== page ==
Research in Outdoor Education


Outdoor pursuits trip programs are widely popular around the world (Attarian, 2001). Many of these programs are centered in colleges and universities, and may be either academic or extracurricular in nature. Participants in these programs engage in a variety of outdoor adventure recreation activities such as backpacking, canoeing, rock climbing, sea kayaking, and caving. Outcomes of participation in these programs include (among others): enhanced problem solving skills; appreciation of the natural environment; increased self-confidence; accomplishment of common goals and objectives; and the development of positive group experiences and interpersonal relationships (Ewert & McAvoy, 2000; Martin, Cashel, Wagstaff, & Breunig, 2006).

These positive group experiences and interpersonal relationships can lead to an enhanced sense of community among group members (Mitten, 1999). Sense of community is characterized by sharing an awareness of group membership, influencing each other, fulfilling needs, and being emotionally connected (McMillan & Chavis, 1986). Group cohesion, or sense of belonging, attraction, and unity a group has toward its members (Wilson, 2002), has been found to influence the creation of community, and vice versa (McMillan & Chavis). In essence, when feelings of cohesiveness are present in a group, members tend to feel a greater sense of community. At the same time, those feelings of community enhance group cohesion.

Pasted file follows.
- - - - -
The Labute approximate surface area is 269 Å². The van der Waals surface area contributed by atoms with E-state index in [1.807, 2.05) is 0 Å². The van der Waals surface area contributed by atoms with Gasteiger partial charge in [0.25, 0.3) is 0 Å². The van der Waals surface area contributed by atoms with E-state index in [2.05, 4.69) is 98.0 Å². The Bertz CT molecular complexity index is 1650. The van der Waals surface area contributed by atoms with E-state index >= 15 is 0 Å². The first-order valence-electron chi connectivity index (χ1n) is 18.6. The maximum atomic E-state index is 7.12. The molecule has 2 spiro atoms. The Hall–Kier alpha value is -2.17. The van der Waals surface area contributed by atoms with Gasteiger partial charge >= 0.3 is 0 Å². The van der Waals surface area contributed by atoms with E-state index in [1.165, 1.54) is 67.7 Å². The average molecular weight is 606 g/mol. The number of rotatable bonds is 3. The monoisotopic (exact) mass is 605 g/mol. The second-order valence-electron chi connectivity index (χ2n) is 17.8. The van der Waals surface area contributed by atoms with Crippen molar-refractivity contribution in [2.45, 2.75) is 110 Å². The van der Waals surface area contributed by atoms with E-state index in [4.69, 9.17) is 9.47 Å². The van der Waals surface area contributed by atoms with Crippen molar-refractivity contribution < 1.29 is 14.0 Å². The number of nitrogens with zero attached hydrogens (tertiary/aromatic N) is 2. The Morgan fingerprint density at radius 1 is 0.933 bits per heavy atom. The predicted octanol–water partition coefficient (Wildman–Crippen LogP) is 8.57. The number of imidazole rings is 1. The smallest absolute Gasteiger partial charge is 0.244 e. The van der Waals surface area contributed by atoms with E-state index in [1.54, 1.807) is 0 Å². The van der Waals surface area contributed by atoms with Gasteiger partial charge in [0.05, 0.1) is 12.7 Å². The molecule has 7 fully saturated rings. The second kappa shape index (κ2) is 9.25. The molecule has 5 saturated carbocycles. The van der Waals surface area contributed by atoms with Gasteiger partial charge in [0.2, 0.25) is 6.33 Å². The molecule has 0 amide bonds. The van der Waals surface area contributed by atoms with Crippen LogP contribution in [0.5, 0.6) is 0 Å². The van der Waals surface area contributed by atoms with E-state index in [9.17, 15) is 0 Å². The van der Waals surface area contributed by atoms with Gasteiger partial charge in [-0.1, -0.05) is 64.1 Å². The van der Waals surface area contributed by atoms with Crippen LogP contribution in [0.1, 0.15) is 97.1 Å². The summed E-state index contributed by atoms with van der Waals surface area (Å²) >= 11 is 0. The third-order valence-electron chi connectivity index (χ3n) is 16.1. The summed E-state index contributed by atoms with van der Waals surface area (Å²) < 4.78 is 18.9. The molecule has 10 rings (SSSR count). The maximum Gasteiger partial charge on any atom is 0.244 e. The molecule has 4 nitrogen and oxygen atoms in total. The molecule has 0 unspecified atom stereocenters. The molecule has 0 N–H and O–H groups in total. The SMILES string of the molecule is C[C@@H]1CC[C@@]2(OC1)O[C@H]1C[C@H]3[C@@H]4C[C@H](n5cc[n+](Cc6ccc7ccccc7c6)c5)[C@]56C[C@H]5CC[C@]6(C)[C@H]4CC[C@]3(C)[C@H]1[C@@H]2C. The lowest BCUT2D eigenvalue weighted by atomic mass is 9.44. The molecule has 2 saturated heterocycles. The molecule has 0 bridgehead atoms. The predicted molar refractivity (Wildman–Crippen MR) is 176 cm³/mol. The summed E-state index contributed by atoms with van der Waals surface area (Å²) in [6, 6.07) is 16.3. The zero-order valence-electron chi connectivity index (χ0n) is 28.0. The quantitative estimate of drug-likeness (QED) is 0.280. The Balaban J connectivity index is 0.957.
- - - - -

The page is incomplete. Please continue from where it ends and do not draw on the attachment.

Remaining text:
Most outdoor pursuits trip groups have a designated leader or instructor. The leader is responsible for the protection of the natural environment, for the safety of the participants, and for enhancing the quality of the experience for the students or participants (Martin et al., 2006). Thus, the outdoor leader is in a unique position to influence the sense of community and group cohesion of that group. The purpose of this study was to examine the effects of leadership style on the sense of community and group cohesion of outdoor pursuits trip groups.